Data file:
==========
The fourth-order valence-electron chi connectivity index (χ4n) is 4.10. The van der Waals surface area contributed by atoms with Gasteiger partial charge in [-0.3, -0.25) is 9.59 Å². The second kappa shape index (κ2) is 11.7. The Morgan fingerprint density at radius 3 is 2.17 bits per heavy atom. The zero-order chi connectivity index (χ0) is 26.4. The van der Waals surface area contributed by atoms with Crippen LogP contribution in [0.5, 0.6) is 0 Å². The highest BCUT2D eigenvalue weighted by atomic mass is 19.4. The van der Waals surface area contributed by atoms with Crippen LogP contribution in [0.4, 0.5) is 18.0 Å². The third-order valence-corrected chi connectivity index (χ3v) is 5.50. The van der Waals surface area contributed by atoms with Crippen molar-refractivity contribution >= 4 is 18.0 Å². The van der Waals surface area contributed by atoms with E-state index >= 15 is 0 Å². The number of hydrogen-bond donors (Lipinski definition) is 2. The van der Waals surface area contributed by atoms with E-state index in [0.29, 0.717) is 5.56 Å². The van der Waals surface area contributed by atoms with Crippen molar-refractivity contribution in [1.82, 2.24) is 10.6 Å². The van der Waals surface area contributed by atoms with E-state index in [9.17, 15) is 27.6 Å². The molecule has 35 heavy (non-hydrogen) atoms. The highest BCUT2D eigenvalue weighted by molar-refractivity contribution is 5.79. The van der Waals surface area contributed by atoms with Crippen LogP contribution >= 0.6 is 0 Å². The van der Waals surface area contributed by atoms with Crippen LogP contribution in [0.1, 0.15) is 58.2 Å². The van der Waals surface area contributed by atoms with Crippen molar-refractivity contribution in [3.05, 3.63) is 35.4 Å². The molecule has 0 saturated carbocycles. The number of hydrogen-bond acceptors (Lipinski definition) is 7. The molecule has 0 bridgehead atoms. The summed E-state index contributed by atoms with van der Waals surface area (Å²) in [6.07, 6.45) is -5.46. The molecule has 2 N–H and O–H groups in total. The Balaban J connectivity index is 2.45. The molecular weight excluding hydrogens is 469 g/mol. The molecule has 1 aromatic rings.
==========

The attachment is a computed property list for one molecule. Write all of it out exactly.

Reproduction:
The fourth-order valence-electron chi connectivity index (χ4n) is 4.10. The van der Waals surface area contributed by atoms with Gasteiger partial charge in [-0.3, -0.25) is 9.59 Å². The second kappa shape index (κ2) is 11.7. The Morgan fingerprint density at radius 3 is 2.17 bits per heavy atom. The zero-order chi connectivity index (χ0) is 26.4. The van der Waals surface area contributed by atoms with Crippen LogP contribution in [0.5, 0.6) is 0 Å². The highest BCUT2D eigenvalue weighted by atomic mass is 19.4. The van der Waals surface area contributed by atoms with Crippen LogP contribution in [0.4, 0.5) is 18.0 Å². The third-order valence-corrected chi connectivity index (χ3v) is 5.50. The van der Waals surface area contributed by atoms with Crippen molar-refractivity contribution >= 4 is 18.0 Å². The van der Waals surface area contributed by atoms with E-state index >= 15 is 0 Å². The number of hydrogen-bond donors (Lipinski definition) is 2. The van der Waals surface area contributed by atoms with E-state index in [0.29, 0.717) is 5.56 Å². The van der Waals surface area contributed by atoms with Crippen molar-refractivity contribution in [1.82, 2.24) is 10.6 Å². The van der Waals surface area contributed by atoms with E-state index in [9.17, 15) is 27.6 Å². The molecule has 35 heavy (non-hydrogen) atoms. The highest BCUT2D eigenvalue weighted by molar-refractivity contribution is 5.79. The van der Waals surface area contributed by atoms with Crippen LogP contribution >= 0.6 is 0 Å². The van der Waals surface area contributed by atoms with Crippen LogP contribution in [0.1, 0.15) is 58.2 Å². The van der Waals surface area contributed by atoms with Crippen molar-refractivity contribution in [3.05, 3.63) is 35.4 Å². The molecule has 0 saturated carbocycles. The number of hydrogen-bond acceptors (Lipinski definition) is 7. The molecule has 0 bridgehead atoms. The summed E-state index contributed by atoms with van der Waals surface area (Å²) in [6.07, 6.45) is -5.46. The molecule has 2 N–H and O–H groups in total. The Balaban J connectivity index is 2.45. The molecular weight excluding hydrogens is 469 g/mol. The molecule has 1 aromatic rings.